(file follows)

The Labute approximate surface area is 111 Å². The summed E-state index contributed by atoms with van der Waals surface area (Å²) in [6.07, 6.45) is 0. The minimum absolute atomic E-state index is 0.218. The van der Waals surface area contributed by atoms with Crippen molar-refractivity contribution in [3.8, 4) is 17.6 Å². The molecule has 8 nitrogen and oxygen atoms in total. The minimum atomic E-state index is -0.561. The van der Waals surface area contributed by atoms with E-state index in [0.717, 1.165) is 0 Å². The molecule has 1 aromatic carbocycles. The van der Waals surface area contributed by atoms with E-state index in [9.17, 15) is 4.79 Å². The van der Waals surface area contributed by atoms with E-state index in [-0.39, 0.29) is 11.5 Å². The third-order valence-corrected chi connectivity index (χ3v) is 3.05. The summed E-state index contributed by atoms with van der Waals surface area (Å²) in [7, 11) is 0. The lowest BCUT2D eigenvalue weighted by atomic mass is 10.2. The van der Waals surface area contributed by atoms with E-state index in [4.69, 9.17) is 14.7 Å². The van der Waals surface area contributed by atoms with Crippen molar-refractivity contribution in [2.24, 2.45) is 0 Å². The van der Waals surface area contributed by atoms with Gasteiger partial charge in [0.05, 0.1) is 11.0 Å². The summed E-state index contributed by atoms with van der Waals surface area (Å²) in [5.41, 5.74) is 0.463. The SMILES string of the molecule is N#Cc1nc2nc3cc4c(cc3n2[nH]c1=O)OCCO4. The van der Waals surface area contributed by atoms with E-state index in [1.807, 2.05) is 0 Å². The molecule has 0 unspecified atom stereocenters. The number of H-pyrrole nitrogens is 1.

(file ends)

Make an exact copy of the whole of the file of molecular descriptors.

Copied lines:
The Labute approximate surface area is 111 Å². The summed E-state index contributed by atoms with van der Waals surface area (Å²) in [6.07, 6.45) is 0. The minimum absolute atomic E-state index is 0.218. The van der Waals surface area contributed by atoms with Crippen molar-refractivity contribution in [3.8, 4) is 17.6 Å². The molecule has 8 nitrogen and oxygen atoms in total. The minimum atomic E-state index is -0.561. The van der Waals surface area contributed by atoms with E-state index in [0.717, 1.165) is 0 Å². The molecule has 1 aromatic carbocycles. The van der Waals surface area contributed by atoms with E-state index in [9.17, 15) is 4.79 Å². The van der Waals surface area contributed by atoms with E-state index in [-0.39, 0.29) is 11.5 Å². The third-order valence-corrected chi connectivity index (χ3v) is 3.05. The summed E-state index contributed by atoms with van der Waals surface area (Å²) in [7, 11) is 0. The lowest BCUT2D eigenvalue weighted by atomic mass is 10.2. The van der Waals surface area contributed by atoms with E-state index in [4.69, 9.17) is 14.7 Å². The van der Waals surface area contributed by atoms with Crippen molar-refractivity contribution in [2.24, 2.45) is 0 Å². The van der Waals surface area contributed by atoms with Gasteiger partial charge in [0.05, 0.1) is 11.0 Å². The summed E-state index contributed by atoms with van der Waals surface area (Å²) in [5.41, 5.74) is 0.463. The SMILES string of the molecule is N#Cc1nc2nc3cc4c(cc3n2[nH]c1=O)OCCO4. The van der Waals surface area contributed by atoms with E-state index in [1.807, 2.05) is 0 Å². The molecule has 0 unspecified atom stereocenters. The number of H-pyrrole nitrogens is 1.